This man protected dozens of protesters from arresting at their home in Washington DC

Why this 'sick to my stomach' quote proves exactly what is wrong with the Trump White House
President Muriel Bowser ordered Curfew across the city between 19:00 and 18:00 on Mondays in response to violent protests against police brutality after George Floyd’s death in Minneapolis, Minnesota last week.

A protester told CNN that the crowd had moved away from the White House on Monday evening and was injured in a residential area where he was celebrated by the police.

The protester, who just wanted to be described as Meka, told CNN that the protest was peaceful and that people were just trying to understand what to do.

“I think someone ordered and they started pushing us, spraying lumps, chewing people, and then everyone started to panic,” said 22-year-old college senior.

He looked around and saw that his friend stepped into the nearby house and waved the protesters to come.

“I ran to the steps and started to get in as quickly as possible,” Meka said. Said. “Right now, I didn’t know if it was the right decision, but I think it was.”
He said he was looking out the window and saw more police officers than he could count, and many were arrested outside.

Peter Newsham, chief of the Metropolitan Police Department, said on Tuesday that none of the protesters inside the house were arrested and the officers “were in constant contact with that host throughout the evening”.

Newsham said on Monday night, 300 people were arrested, including in the area around Rahul Dubey’s home.

Dubey said CNN member WJLA He had allowed some of the protesters to charge their phones and use their bathroom before the police moved. “There was a huge explosion and there was a spray where my eyes started to burn and scream like I had never heard before, and I called it a ‘human tsunami’, the best I can see for about a quarter of a block down the street,” he said.

He said he shouted, “Come in, go home” for about 10 minutes.
Dubey said that about 70 protesters entered the WJLA and had been “pandemonium and turmoil” for about an hour and a half, and they were trying to help people who were sprayed pepper.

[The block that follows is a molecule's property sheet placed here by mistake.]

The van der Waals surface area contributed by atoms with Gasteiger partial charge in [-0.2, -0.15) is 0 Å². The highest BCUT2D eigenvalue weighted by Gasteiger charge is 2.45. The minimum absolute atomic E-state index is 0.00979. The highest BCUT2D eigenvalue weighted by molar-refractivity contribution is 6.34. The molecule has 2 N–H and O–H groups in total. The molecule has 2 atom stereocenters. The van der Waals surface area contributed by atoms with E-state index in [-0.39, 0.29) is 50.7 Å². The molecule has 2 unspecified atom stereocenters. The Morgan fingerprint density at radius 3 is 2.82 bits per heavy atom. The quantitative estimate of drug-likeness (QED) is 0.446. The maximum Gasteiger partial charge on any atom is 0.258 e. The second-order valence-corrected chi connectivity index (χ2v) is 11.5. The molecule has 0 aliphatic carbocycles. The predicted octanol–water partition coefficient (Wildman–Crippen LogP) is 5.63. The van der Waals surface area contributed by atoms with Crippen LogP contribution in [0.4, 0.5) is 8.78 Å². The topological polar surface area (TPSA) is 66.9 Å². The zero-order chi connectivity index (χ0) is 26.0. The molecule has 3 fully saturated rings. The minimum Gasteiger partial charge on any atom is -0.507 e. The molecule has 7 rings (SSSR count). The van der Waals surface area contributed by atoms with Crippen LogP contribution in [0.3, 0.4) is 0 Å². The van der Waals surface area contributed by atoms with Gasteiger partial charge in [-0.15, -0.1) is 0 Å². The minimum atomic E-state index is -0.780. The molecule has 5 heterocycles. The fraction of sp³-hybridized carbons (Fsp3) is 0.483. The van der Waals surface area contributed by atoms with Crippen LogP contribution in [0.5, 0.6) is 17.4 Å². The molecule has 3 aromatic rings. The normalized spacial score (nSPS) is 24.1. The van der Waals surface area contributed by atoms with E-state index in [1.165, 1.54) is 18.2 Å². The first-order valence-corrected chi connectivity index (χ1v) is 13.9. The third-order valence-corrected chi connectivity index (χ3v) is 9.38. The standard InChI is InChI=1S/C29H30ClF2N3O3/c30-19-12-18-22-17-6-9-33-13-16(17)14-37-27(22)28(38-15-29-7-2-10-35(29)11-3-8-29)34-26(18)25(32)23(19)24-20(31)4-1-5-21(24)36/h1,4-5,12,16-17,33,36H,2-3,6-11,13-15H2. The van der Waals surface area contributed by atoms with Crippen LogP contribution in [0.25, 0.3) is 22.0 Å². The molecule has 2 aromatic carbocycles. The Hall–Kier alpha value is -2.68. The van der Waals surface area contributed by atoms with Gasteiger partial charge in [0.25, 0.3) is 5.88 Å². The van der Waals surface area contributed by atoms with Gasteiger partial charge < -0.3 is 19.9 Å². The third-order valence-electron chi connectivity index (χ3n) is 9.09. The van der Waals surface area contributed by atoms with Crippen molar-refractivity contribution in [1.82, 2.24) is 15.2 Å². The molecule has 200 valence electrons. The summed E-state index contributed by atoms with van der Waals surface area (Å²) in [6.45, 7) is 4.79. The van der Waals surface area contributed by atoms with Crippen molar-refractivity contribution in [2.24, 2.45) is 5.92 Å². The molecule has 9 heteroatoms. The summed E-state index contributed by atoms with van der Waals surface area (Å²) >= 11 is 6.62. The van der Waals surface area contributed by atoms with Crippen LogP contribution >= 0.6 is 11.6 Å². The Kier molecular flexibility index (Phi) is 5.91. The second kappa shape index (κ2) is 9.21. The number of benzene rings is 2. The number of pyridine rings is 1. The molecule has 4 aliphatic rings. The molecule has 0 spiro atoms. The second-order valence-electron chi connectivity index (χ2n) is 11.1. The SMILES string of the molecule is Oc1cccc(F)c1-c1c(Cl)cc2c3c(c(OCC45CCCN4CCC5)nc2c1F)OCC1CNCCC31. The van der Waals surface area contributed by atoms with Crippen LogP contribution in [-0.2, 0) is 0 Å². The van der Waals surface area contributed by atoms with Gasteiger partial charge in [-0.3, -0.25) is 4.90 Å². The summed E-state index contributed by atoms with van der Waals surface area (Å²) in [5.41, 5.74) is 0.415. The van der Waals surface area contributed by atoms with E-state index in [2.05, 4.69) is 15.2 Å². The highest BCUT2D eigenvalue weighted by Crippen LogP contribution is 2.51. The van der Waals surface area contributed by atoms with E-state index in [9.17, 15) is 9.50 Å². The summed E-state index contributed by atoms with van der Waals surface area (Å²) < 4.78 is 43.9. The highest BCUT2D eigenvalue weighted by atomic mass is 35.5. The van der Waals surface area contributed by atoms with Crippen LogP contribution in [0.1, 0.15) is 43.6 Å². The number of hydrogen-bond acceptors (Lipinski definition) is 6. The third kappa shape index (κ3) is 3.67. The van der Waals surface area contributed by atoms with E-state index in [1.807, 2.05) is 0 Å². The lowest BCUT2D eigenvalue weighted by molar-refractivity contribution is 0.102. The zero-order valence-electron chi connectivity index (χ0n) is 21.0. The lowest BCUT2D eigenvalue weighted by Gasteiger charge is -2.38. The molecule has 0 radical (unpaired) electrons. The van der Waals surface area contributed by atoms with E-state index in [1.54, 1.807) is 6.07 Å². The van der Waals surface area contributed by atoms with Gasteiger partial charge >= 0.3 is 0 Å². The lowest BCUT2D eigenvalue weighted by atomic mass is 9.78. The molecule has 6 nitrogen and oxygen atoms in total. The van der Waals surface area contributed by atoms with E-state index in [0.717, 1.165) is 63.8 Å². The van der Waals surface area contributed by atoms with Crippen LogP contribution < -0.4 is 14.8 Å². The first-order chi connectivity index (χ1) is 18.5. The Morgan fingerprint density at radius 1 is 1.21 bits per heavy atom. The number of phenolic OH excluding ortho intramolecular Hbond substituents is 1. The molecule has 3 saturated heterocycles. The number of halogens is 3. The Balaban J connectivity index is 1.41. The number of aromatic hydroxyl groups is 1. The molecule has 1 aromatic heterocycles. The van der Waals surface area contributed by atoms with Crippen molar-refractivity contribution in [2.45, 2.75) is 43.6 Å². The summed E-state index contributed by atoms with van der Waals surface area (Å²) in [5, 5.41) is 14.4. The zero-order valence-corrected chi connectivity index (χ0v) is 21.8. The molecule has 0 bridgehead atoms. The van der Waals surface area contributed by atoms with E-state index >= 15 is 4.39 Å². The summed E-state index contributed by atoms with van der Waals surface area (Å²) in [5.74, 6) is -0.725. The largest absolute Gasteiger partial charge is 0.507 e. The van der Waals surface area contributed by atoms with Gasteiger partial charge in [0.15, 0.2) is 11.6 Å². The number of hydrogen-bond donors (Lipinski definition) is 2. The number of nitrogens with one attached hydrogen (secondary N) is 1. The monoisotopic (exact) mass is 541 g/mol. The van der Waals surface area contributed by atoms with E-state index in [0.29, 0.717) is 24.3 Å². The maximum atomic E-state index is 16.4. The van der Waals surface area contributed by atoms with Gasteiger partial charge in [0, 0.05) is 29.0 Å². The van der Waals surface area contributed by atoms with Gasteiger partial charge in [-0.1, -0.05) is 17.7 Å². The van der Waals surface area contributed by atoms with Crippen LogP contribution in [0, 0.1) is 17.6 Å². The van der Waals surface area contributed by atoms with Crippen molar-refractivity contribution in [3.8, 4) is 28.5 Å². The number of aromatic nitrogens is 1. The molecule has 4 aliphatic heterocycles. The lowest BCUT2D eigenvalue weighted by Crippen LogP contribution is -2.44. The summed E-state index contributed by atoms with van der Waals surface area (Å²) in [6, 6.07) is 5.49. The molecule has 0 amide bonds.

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CNN could not reach Dubey for comment.

Meka told CNN that she had never slept on Monday night and the police were trying to get the protesters out.

At one point, Dubey said he was able to deliver pizza and that some members of the community also brought food.

Becca Thimmesch lives about two blocks from Dubey, and she and three others said they were in the stoop overnight to observe police activity and check in to protesters.

He said that after the curfew was lifted, they tried to organize trips to take young people home.

“About five hours later, with an hour of curfew, the community members began to bring left and right food and water, hand sanitizers and cars, and buy people,” said Thimmesch. Said.

The protesters said they had more volunteers than they needed when they went out, so many remained and helped clear it.

Earlier Monday, officials used rubber bullets and tear gas to clear the protesters from Lafayette Park so that President Trump could visit the St. John’s Church.

Thimmesch said that other residents on the street allowed protesters to enter their homes.

“There is a global pandemic right now, and we were told, ‘Don’t let people in your home, don’t let people share with you,’” he said. “And you know, these random people did what I thought was a great sacrifice, trying to secure the safety of young people they didn’t know.”

Dubey told WJLA that he was thinking of his family of young protesters and was relieved to receive texts and messages, all of which were safe at home.

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“I hope my 13-year-old son will be as amazing as them.”

“I hope they keep fighting and I hope they go out peacefully today as they were yesterday and don’t blink because our country needs them and they need you and everyone more than ever.”

CNN’s Lauren Koenig contributed to this story.

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